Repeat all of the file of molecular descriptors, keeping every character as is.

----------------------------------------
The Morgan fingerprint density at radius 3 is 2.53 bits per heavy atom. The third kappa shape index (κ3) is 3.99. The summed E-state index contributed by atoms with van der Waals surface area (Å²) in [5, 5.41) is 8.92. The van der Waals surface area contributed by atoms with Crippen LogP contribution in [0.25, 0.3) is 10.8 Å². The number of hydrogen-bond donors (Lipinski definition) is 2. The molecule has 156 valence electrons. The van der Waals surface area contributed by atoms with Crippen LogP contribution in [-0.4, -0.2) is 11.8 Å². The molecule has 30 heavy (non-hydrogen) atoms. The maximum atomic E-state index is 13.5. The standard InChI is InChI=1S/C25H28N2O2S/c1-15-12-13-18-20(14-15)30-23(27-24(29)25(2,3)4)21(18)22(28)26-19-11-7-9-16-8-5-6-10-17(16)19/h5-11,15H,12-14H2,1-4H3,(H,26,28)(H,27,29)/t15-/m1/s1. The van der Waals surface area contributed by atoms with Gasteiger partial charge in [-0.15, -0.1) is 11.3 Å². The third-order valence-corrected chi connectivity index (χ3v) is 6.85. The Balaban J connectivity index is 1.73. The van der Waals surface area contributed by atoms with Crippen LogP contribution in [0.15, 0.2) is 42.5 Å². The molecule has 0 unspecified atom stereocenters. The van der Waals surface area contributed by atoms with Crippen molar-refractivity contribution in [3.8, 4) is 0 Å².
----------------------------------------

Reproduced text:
The Morgan fingerprint density at radius 3 is 2.53 bits per heavy atom. The third kappa shape index (κ3) is 3.99. The summed E-state index contributed by atoms with van der Waals surface area (Å²) in [5, 5.41) is 8.92. The van der Waals surface area contributed by atoms with Crippen LogP contribution in [0.25, 0.3) is 10.8 Å². The number of hydrogen-bond donors (Lipinski definition) is 2. The molecule has 156 valence electrons. The van der Waals surface area contributed by atoms with Crippen LogP contribution in [-0.4, -0.2) is 11.8 Å². The molecule has 30 heavy (non-hydrogen) atoms. The maximum atomic E-state index is 13.5. The standard InChI is InChI=1S/C25H28N2O2S/c1-15-12-13-18-20(14-15)30-23(27-24(29)25(2,3)4)21(18)22(28)26-19-11-7-9-16-8-5-6-10-17(16)19/h5-11,15H,12-14H2,1-4H3,(H,26,28)(H,27,29)/t15-/m1/s1. The van der Waals surface area contributed by atoms with Gasteiger partial charge in [-0.15, -0.1) is 11.3 Å². The third-order valence-corrected chi connectivity index (χ3v) is 6.85. The Balaban J connectivity index is 1.73. The van der Waals surface area contributed by atoms with Crippen LogP contribution in [0.15, 0.2) is 42.5 Å². The molecule has 0 unspecified atom stereocenters. The van der Waals surface area contributed by atoms with Crippen molar-refractivity contribution in [3.8, 4) is 0 Å².